In the words of its founder and CEO, self-declared ‘visionary’ Claudio Santori, Bliu Bliu is ‘the only company in the world that teaches languages we don’t even know’. This claim, which was made during a pitch for funding in October 2014, tells us a lot about the Bliu Bliu approach. It assumes that there exists a system by which all languages can be learnt / taught, and the particular features of any given language are not of any great importance. It’s questionable, to say the least, and Santori fails to inspire confidence when he says, in the same pitch, ‘you join Bliu Bliu, you use it, we make something magical, and after a few weeks you can understand the language’.
The basic idea behind Bliu Bliu is that a language is learnt by using it (e.g. by reading or listening to texts), but that the texts need to be selected so that you know the great majority of words within them. The technological challenge, therefore, is to find (online) texts that contain the vocabulary that is appropriate for you. After that, Santori explains , ‘you progress, you input more words and you will get more text that you can understand. Hours and hours of conversations you can fully understand and listen. Not just stupid exercise from stupid grammar book. Real conversation. And in all of them you know 100% of the words. […] So basically you will have the same opportunity that a kid has when learning his native language. Listen hours and hours of native language being naturally spoken at you…at a level he/she can understand plus some challenge, everyday some more challenge, until he can pick up words very very fast’ (sic).
On entering the site, you are invited to take a test. In this, you are shown a series of words and asked to say if you find them ‘easy’ or ‘difficult’. There were 12 words in total, and each time I clicked ‘easy’. The system then tells you how many words it thinks you know, and offers you one or more words to click on. Here are the words I was presented with and, to the right, the number of words that Bliu Blu thinks I know, after clicking ‘easy’ on the preceding word.
|receipt, washing, skateboard||9638|
|motorway, tram, luggage, footballer, weekday||11061|
Finally, I was asked about my knowledge of other languages. I said that my French was advanced and that my Spanish and German were intermediate. On the basis of this answer, I was now told that Bliu Bliu thinks that I know 11,073 words.
Eight of the words in the test are starred in the Macmillan dictionaries, meaning they are within the most frequent 7,500 words in English. Of the other four, skateboard, footballer and tram are very international words. The last, weekday, is a readily understandable compound made up of two extremely high frequency words. How could Bliu Bliu know, with such uncanny precision, that I know 11,073 words from a test like this? I decided to try the test for French. Again, I clicked ‘easy’ for each of the twelve words that was offered. This time, I was offered a very different set of words, with low frequency items like polynôme, toponymie, diaspora, vectoriel (all of which are cognate with English words), along with the rather surprising vichy (which should have had a capital letter, as it is a proper noun). Despite finding all these words easy, I was mortified to be told that I only knew 6546 words in French.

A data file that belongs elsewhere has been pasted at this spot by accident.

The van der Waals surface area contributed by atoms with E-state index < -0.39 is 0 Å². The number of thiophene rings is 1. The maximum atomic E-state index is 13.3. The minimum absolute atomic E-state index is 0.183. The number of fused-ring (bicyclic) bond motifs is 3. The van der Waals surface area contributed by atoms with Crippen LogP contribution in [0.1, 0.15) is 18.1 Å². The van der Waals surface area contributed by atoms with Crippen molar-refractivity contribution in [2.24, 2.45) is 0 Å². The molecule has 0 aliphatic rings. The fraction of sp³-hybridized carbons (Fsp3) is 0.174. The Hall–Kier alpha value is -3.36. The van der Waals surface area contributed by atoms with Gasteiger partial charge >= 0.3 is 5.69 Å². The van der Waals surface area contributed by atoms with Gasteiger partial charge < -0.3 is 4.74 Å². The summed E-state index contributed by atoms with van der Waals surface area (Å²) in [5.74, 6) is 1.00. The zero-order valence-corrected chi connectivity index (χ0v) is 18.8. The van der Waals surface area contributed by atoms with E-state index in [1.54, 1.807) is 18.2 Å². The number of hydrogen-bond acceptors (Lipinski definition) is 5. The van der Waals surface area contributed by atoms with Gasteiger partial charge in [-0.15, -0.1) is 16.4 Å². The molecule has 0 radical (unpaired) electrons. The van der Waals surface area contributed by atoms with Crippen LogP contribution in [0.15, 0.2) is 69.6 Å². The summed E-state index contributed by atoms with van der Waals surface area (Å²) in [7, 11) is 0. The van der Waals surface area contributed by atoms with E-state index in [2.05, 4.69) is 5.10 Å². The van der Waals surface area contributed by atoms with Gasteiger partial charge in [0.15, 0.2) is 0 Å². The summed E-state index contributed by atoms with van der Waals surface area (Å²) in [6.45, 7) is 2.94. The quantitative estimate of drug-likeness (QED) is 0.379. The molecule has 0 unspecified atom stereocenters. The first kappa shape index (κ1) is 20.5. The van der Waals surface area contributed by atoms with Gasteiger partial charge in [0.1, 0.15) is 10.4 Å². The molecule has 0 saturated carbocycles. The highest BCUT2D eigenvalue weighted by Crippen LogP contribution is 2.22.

I needn’t have bothered with the test, anyway. Irrespective of level, you are offered vocabulary sets of high frequency words. Examples of sets I was offered included [the, be, of, and, to], [way, state, say, world, two], [may, man, hear, said, call] and [life, down, any, show, t]. Bliu Bliu then gives you a series of short texts that include the target words. You can click on any word you don’t know and you are given either a definition or a translation (I opted for French translations). There is no task beyond simply reading these texts. Putting aside for the moment the question of why I was being offered these particular words when my level is advanced, how does the software perform?
The vast majority of the texts are short quotes from brainyquote.com, and here is the first problem. Quotes tend to be pithy and often play with words: their comprehensibility is not always a function of the frequency of the words they contain. For the word ‘say’, for example, the texts included the Shakespearean quote It will have blood, they say; blood will have blood. For the word ‘world’, I was offered this line from Alexander Pope: The world forgetting, by the world forgot. Not, perhaps, the best way of learning a couple of very simple, high-frequency words. But this was the least of the problems.
The system operates on a word level. It doesn’t recognise phrases or chunks, or even phrasal verbs. So, a word like ‘down’ (in one of the lists above) is presented without consideration of its multiple senses. The first set of sentences I was asked to read for ‘down’ included: I never regretted what I turned down, You get old, you slow down, I’m Creole, and I’m down to earth, I never fall down. I always fight, I like seeing girls throw down and I don’t take criticism lying down. Not exactly the best way of getting to grips with the word ‘down’ if you don’t know it!